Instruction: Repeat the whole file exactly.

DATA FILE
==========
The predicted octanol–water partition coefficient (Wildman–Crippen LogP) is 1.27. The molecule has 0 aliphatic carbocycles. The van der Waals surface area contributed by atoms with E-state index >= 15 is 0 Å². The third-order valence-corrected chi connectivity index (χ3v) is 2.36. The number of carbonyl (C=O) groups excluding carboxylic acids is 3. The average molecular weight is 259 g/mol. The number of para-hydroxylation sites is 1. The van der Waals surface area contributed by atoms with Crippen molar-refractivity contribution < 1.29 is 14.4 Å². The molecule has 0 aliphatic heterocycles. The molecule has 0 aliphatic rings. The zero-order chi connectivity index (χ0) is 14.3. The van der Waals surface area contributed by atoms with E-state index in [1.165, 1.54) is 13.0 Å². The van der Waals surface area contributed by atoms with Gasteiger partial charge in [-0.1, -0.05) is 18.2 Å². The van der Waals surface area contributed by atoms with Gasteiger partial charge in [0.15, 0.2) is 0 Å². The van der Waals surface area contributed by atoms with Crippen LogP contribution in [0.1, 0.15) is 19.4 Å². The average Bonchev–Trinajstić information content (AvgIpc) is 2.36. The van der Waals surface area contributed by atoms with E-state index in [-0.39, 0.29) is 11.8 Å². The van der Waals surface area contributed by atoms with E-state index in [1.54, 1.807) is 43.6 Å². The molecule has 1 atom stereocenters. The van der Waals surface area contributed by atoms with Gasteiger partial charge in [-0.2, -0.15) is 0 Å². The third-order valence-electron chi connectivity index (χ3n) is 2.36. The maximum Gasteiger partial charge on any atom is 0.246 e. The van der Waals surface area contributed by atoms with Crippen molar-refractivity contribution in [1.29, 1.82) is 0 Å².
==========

The predicted octanol–water partition coefficient (Wildman–Crippen LogP) is 1.27. The molecule has 0 aliphatic carbocycles. The van der Waals surface area contributed by atoms with E-state index >= 15 is 0 Å². The third-order valence-corrected chi connectivity index (χ3v) is 2.36. The number of carbonyl (C=O) groups excluding carboxylic acids is 3. The average molecular weight is 259 g/mol. The number of para-hydroxylation sites is 1. The van der Waals surface area contributed by atoms with Crippen molar-refractivity contribution < 1.29 is 14.4 Å². The molecule has 0 aliphatic heterocycles. The molecule has 0 aliphatic rings. The zero-order chi connectivity index (χ0) is 14.3. The van der Waals surface area contributed by atoms with E-state index in [1.165, 1.54) is 13.0 Å². The van der Waals surface area contributed by atoms with Gasteiger partial charge in [-0.1, -0.05) is 18.2 Å². The van der Waals surface area contributed by atoms with Gasteiger partial charge in [0.15, 0.2) is 0 Å². The van der Waals surface area contributed by atoms with Crippen LogP contribution in [0.1, 0.15) is 19.4 Å². The average Bonchev–Trinajstić information content (AvgIpc) is 2.36. The van der Waals surface area contributed by atoms with E-state index in [-0.39, 0.29) is 11.8 Å². The van der Waals surface area contributed by atoms with E-state index in [1.54, 1.807) is 43.6 Å². The molecule has 1 atom stereocenters. The van der Waals surface area contributed by atoms with Gasteiger partial charge in [-0.2, -0.15) is 0 Å². The third-order valence-electron chi connectivity index (χ3n) is 2.36. The maximum Gasteiger partial charge on any atom is 0.246 e. The van der Waals surface area contributed by atoms with Crippen molar-refractivity contribution in [1.29, 1.82) is 0 Å².